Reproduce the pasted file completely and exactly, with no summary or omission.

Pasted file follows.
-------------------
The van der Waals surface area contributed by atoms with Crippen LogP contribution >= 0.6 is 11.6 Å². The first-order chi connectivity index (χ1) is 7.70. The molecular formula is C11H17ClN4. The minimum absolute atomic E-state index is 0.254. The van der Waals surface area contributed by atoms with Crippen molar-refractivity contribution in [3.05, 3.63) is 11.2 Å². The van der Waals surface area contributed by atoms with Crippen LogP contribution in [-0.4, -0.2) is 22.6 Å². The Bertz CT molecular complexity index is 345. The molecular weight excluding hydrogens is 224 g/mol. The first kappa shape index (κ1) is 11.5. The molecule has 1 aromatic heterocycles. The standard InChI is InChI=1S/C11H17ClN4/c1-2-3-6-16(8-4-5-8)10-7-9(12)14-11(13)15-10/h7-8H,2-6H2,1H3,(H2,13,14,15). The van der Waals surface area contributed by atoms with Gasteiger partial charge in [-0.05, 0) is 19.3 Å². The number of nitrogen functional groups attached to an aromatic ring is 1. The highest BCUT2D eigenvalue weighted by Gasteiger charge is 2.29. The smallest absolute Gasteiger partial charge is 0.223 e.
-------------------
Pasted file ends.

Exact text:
The van der Waals surface area contributed by atoms with Crippen LogP contribution >= 0.6 is 11.6 Å². The first-order chi connectivity index (χ1) is 7.70. The molecular formula is C11H17ClN4. The minimum absolute atomic E-state index is 0.254. The van der Waals surface area contributed by atoms with Crippen molar-refractivity contribution in [3.05, 3.63) is 11.2 Å². The van der Waals surface area contributed by atoms with Crippen LogP contribution in [-0.4, -0.2) is 22.6 Å². The Bertz CT molecular complexity index is 345. The molecular weight excluding hydrogens is 224 g/mol. The first kappa shape index (κ1) is 11.5. The molecule has 1 aromatic heterocycles. The standard InChI is InChI=1S/C11H17ClN4/c1-2-3-6-16(8-4-5-8)10-7-9(12)14-11(13)15-10/h7-8H,2-6H2,1H3,(H2,13,14,15). The van der Waals surface area contributed by atoms with Gasteiger partial charge in [-0.05, 0) is 19.3 Å². The number of nitrogen functional groups attached to an aromatic ring is 1. The highest BCUT2D eigenvalue weighted by Gasteiger charge is 2.29. The smallest absolute Gasteiger partial charge is 0.223 e.